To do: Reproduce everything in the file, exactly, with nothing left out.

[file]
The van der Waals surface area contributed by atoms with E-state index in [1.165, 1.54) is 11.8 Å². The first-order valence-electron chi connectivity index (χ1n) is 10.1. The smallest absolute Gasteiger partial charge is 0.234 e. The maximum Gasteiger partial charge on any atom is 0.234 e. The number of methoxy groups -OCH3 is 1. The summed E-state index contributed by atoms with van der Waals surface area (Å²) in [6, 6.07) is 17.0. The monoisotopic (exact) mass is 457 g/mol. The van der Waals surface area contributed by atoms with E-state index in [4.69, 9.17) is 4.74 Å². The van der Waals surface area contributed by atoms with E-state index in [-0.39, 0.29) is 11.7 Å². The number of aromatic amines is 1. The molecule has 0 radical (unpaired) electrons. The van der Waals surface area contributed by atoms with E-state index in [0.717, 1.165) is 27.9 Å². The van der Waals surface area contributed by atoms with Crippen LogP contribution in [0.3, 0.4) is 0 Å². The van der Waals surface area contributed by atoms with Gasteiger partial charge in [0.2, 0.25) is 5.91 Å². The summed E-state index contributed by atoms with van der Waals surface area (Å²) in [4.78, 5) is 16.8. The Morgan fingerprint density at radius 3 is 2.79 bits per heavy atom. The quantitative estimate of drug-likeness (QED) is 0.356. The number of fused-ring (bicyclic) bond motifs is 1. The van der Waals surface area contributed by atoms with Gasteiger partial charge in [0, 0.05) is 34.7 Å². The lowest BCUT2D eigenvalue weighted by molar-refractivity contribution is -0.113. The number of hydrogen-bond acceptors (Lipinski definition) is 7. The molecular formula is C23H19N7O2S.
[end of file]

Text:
The van der Waals surface area contributed by atoms with E-state index in [1.165, 1.54) is 11.8 Å². The first-order valence-electron chi connectivity index (χ1n) is 10.1. The smallest absolute Gasteiger partial charge is 0.234 e. The maximum Gasteiger partial charge on any atom is 0.234 e. The number of methoxy groups -OCH3 is 1. The summed E-state index contributed by atoms with van der Waals surface area (Å²) in [6, 6.07) is 17.0. The monoisotopic (exact) mass is 457 g/mol. The van der Waals surface area contributed by atoms with E-state index in [4.69, 9.17) is 4.74 Å². The van der Waals surface area contributed by atoms with E-state index in [-0.39, 0.29) is 11.7 Å². The number of aromatic amines is 1. The molecule has 0 radical (unpaired) electrons. The van der Waals surface area contributed by atoms with E-state index in [0.717, 1.165) is 27.9 Å². The van der Waals surface area contributed by atoms with Crippen LogP contribution in [0.3, 0.4) is 0 Å². The van der Waals surface area contributed by atoms with Gasteiger partial charge in [0.2, 0.25) is 5.91 Å². The summed E-state index contributed by atoms with van der Waals surface area (Å²) in [4.78, 5) is 16.8. The Morgan fingerprint density at radius 3 is 2.79 bits per heavy atom. The quantitative estimate of drug-likeness (QED) is 0.356. The number of fused-ring (bicyclic) bond motifs is 1. The van der Waals surface area contributed by atoms with Gasteiger partial charge in [0, 0.05) is 34.7 Å². The lowest BCUT2D eigenvalue weighted by molar-refractivity contribution is -0.113. The number of hydrogen-bond acceptors (Lipinski definition) is 7. The molecular formula is C23H19N7O2S.